9 Investing Tips from Investing Icon John Bogle That You Shouldn’t Ignore

When John Bogle died last year, at the age of 89, the investing world lost a hero. Most investors may not know his name, but he’s the founder of Vanguard, one of the most respected financial services companies, known in part for low fees. That’s not even his most important accomplishment; he’s also known as the father of index funds, and advocated for them for many decades.

Here’s a look at nine smart things Mr. Bogle said, along with a little commentary about each.

Image source: Getty Images.

No. 1. If you have trouble imagining a 20% loss in the stock market, you shouldn’t be in stocks.

The recent stock market crash has made this abundantly clear. It’s important, if you’re going to invest in stocks, to understand that the market drops by about 20% or more every few years — and that after each such drop, it has always recovered and gone on to new highs — eventually. That sometimes happens within a matter of months, but it might also take years. That’s why you only want to invest in stocks with money you won’t need for at least five (or more) years.

No. 2: Owning the stock market over the long term is a winner’s game, but attempting to beat the market is a loser’s game.

Consider this: As of the middle of 2019, the S&P 500 index of 500 of America’s biggest companies outperformed fully 90% of large-cap stock mutual funds over the previous 15 years, according to the folks at Standard & Poor’s. In other words, only about 10% of mutual funds run by financial professionals who carefully decide what to buy and sell and when and who focus on large companies are able to deliver above-average results. This is largely due to the fees that they charge. It’s common for actively managed stock mutual funds to charge around 1% or more annually, while many index funds that track the S&P 500 charge 0.20%, 0.10%, or even less.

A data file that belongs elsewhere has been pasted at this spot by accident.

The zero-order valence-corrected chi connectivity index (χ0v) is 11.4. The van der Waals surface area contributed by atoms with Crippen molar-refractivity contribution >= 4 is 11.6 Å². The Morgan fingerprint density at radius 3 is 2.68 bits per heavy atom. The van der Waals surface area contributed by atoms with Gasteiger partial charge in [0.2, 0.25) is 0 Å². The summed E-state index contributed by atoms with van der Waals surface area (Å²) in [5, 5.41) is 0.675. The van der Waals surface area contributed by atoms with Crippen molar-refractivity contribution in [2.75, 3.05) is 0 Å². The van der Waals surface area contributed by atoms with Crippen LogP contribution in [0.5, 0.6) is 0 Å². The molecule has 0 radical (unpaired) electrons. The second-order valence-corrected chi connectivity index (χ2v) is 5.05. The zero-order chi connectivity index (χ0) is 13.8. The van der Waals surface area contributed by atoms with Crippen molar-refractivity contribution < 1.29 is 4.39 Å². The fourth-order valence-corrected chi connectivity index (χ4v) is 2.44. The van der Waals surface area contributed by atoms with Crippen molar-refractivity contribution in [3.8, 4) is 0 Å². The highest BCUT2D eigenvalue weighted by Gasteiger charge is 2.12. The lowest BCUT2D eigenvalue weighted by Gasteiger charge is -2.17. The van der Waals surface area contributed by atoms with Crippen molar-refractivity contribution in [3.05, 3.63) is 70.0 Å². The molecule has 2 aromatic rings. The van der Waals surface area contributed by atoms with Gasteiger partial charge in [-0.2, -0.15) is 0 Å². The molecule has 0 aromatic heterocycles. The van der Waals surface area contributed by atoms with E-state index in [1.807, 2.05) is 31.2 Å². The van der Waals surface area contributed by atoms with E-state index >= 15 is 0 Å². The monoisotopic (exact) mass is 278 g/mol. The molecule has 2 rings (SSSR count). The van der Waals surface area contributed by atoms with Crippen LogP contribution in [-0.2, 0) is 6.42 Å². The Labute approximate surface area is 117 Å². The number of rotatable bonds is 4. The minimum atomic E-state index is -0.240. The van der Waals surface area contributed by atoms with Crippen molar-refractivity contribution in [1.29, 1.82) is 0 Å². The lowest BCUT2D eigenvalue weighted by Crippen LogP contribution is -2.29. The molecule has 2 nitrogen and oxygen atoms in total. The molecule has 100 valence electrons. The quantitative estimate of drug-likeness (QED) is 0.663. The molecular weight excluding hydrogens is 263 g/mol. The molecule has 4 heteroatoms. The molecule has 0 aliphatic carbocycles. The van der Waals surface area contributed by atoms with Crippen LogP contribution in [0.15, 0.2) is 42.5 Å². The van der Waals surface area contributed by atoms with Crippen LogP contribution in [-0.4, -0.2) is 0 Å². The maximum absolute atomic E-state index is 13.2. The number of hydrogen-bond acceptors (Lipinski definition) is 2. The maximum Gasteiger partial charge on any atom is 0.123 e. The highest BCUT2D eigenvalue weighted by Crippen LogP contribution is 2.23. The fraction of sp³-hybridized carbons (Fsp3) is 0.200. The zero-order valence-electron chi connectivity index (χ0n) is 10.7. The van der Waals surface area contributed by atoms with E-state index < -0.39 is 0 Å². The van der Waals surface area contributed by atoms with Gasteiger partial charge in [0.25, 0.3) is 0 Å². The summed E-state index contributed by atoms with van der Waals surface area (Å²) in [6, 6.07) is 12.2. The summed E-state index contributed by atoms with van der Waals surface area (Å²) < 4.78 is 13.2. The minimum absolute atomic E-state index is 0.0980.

No. 3: The true investor . . . will do better if he forgets about the stock market and pays attention to his dividend returns and to the operating results of his companies.

In other words, be a long-term adherent of fundamental investing, where you focus on the companies in which you’re a part-owner through your shares, keeping up with their progress and assessing factors such as their market share, profit margins, track record of growth, prospects for further growth, sustainable competitive advantages, debt and cash levels, and so on.

The opposite of this would be jumping in and out of stocks without ever having a solid understanding of the underlying companies, and checking how the stock market and your holdings are doing every day or even every few hours. (I’ll concede that when the market has been as volatile as it has been recently, it can be more understandable to take a look more often.)

No. 4: Buying funds based purely on their past performance is one of the stupidest things an investor can do.

This is a common mistake that mutual fund investors make, and stock investors make it, too. If you see a mutual fund that soared more than, say, 50% last year, you might jump in, wanting to collect a 50% return yourself. (I made precisely this error once — and, fortunately, only once.) Well, that’s not how it works. Any fund or stock can have an amazing year — perhaps partly due to investor euphoria and optimism or due to a truly impressive performance. But it doesn’t happen every year. And when stocks and funds get ahead of themselves, they’re very capable of falling back to more reasonable levels.